Northerners don't know good barbecue.
Eric Kaiser doesn't mean any disrespect when he says that. It's just that after a decade of living in the Northeast, the Sun Journal's director of New Media Development has yet to find what he considers real Southern barbecue, though he says he's sure there's at least one Yankee who can barbecue.
So what's a guy who loves Southern-style — typically slow-cooked, smoked and secretly rubbed — to do? Bring the South north, to his own New Auburn, Maine, backyard, of course.
Kaiser, who grew up in Virginia, recently held his annual barbecue and was happy to share tips and techniques for Southern-style barbecue straight from his kitchen. On the menu for the 15 to 20 people expected for this occasion: two pork roasts (Boston butts), two racks of ribs, three
four-pound chickens (split) and a 17-pound beef brisket, cut in half. Our focus: the pork roasts and the pulled pork they promise to yield.
It began at an hour normally reserved for late-night snacking: 10 p.m. A gloved Kaiser placed two 6-pound pork roasts on cookie sheets, then scooped up a handful of rub and coated each slab of meat with the reddish mixture. The cookie sheets are simply to keep your work area clean, he said.
"Massage it in and be sure to get all the surfaces of the meat," said Kaiser, noting that his rub — a mixture of sugar, salt, various peppers, chili powder and cumin — is also good for beef brisket and chicken. (See Kaiser's recipe.)
The roots of barbecue reach back to a time when those of modest means sought ways to tenderize and improve the flavor of inexpensive cuts of meat, so the cuts you choose don't have to be pricey. But moisture is essential, said Kaiser; slow cooking, water — more about that soon — and marinading or basting are the keys to getting the most flavor out of your barbecue. Meanwhile, the rub not only provides flavor, but the salt in the rub draws out some of the moisture to the skin, which, under heat, firms up and seals in the rest of the moisture.
"Which is very important for the caramelization that is going to happen as we slow cook it," said Kaiser.
Roasts coated, Kaiser headed out to the backyard deck where the long night began. He lifted the lid off his basic Weber charcoal grill to reveal another secret for successful slow-cooking barbecue: ordinary charcoal briquettes banked up on one side of the grill, taking up only about one-quarter of the space. The rest of the space was taken up by a large pan of water. The briquettes were hot and ready to go.
"Since we have such a long cooking time, moisture is important," said
Kaiser. "This creates a steam environment so your meat doesn't get
For the next 12 hours Kaiser basted — mopped really — the roasts hourly, stoking the small fire with more charcoal briquettes and occasionally adding small pieces of hickory, apple or mesquite woods. He used a 10-pound bag of hickory wood that he bought at Home Depot and some apple wood that he got from a friend who has apple trees, using a few small pieces at a time to maintain temperature.
Another method of keeping meat moist is to inject marinade with a syringe. Though this is not how Kaiser approached this barbecue, he says he injects on occasion, and when he does he likes to use apple juice or apple cider with pork during this time of year.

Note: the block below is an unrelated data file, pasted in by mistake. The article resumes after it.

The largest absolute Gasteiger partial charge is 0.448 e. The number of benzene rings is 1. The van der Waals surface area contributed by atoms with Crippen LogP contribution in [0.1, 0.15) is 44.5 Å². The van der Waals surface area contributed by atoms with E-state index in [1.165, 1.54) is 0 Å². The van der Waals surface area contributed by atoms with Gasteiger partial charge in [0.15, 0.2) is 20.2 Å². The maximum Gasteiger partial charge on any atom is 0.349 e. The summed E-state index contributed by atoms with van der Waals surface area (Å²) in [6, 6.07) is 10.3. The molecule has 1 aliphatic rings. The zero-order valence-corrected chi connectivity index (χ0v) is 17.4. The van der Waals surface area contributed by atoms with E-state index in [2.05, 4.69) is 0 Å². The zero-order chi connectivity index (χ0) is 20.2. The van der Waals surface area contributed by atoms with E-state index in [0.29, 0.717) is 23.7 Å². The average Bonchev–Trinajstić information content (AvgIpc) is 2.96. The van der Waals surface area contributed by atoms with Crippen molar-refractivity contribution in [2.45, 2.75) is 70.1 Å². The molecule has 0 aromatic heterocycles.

Slow cooking should be done in a temperature range of 180 to 225 degrees Fahrenheit. Kaiser's grill was a little on the hot side to begin with, at 250, but he expected that to level out as outside temperatures dropped during the night. A word of caution: Don't oversmoke the meat — heat it too high or use too much wood — or it will taste overwhelmingly like smoke, Kaiser warned.
He positioned the pork roasts away from the coals — over the pan of water — and placed the lid back on the grill: The barbecue was officially under way.
"We'll check back in two hours, see what our temperature is doing, and also mop it with a little vinegar and sugar mixture we made earlier," said Kaiser. The basting sauce Kaiser used was made with apple cider vinegar, white vinegar, sugar, Tabasco sauce and hot pepper flakes.
Kaiser was introduced to barbecue as a child going to "pig pickin's" in his home state of Virginia. These barbecues consisted of pits carved into the ground with an entire hog cooking above the heat for 24 hours straight. During that time, coals were shoveled into the pit and the pig was mopped with a basting sauce frequently.
"These guys were up all night," said Kaiser. "They called it pig picking because no one was there carving it up for you, you just walk up and take what you want and move along. It's awesome, the skin is so crispy and the meat is so tender."
It was when he was in college in North Carolina, he said, when he truly "got the bug" for barbecue. Becoming a connoisseur of sorts, he eventually turned his love of the style into a tried-and-true pastime, experimenting with various ingredients and techniques to get it ever better.
At 10:30 the next morning, Kaiser removed the roasts from the grill and shredded them using two forks. He placed the foil-covered pulled pork with the beef brisket, which took about two more hours to cook, in a pre-heated oven while he checked the ribs and chicken.
By mid-afternoon, the lucky people invited to try the fruits of Kaiser's labor were confirming that he is closing in on perfection. Maybe — maybe! — northerners don't know good barbecue, but they know good eating.
"It's so good," said Kaiser. "Twelve hours of lovin' on the grill. It's worth it."